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Salt: flawed research should not divert actions to reduce intake

A recent study suggests that salt reduction should be confined to hypertensive individuals with high salt intake. However, this study has serious methodological issues and its findings should therefore not challenge the strong evidence supporting the benefits of salt reduction for the general population.

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Figure 1: Changes in salt intake (measured by 24 h urinary sodium (UNa) excretion), blood pressure, stroke and ischaemic heart disease (IHD) mortality in England, from 2003 to 2011.


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Correspondence to Feng J. He.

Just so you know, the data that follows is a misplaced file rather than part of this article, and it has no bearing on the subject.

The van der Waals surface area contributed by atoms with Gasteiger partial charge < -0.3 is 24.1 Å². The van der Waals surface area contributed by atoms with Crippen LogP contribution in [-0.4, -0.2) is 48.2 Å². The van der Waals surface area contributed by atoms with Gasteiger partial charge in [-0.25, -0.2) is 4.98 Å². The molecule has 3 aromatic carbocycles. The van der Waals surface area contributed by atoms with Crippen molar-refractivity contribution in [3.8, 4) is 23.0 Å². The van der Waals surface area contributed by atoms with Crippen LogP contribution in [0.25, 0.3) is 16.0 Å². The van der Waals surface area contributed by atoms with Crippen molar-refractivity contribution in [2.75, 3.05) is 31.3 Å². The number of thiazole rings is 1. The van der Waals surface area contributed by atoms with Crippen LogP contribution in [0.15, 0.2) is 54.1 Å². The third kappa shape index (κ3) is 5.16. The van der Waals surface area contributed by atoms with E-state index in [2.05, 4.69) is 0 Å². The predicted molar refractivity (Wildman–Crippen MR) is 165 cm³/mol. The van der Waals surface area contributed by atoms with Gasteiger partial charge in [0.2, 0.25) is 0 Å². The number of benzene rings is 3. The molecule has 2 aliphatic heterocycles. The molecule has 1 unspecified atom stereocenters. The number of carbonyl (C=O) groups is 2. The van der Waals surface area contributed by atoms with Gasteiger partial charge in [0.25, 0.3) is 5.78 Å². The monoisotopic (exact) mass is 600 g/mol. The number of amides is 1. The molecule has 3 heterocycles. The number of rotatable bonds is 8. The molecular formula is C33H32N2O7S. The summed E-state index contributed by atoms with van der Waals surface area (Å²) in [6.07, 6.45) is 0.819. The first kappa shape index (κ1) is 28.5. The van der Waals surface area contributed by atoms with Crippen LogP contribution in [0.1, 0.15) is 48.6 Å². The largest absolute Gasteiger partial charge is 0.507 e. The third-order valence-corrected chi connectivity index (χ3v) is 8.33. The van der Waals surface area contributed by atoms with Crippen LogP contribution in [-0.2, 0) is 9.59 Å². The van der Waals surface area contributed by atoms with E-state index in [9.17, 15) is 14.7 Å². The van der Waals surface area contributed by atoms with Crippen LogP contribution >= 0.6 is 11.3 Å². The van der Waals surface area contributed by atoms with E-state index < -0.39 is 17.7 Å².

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Competing interests

F.J.H is a member of Consensus Action on Salt & Health (CASH) and World Action on Salt & Health (WASH). Both CASH and WASH are non-profit charitable organisations. F.J.H does not receive any financial support from CASH or WASH. G.A.M is Chairman of Blood Pressure UK (BPUK), also a non-profit charitable organization, Chairman of CASH and Chairman of WASH. G.A.M does not receive any financial support from any of these organisations.

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He, F., MacGregor, G. Salt: flawed research should not divert actions to reduce intake. Nat Rev Nephrol 12, 514–515 (2016).

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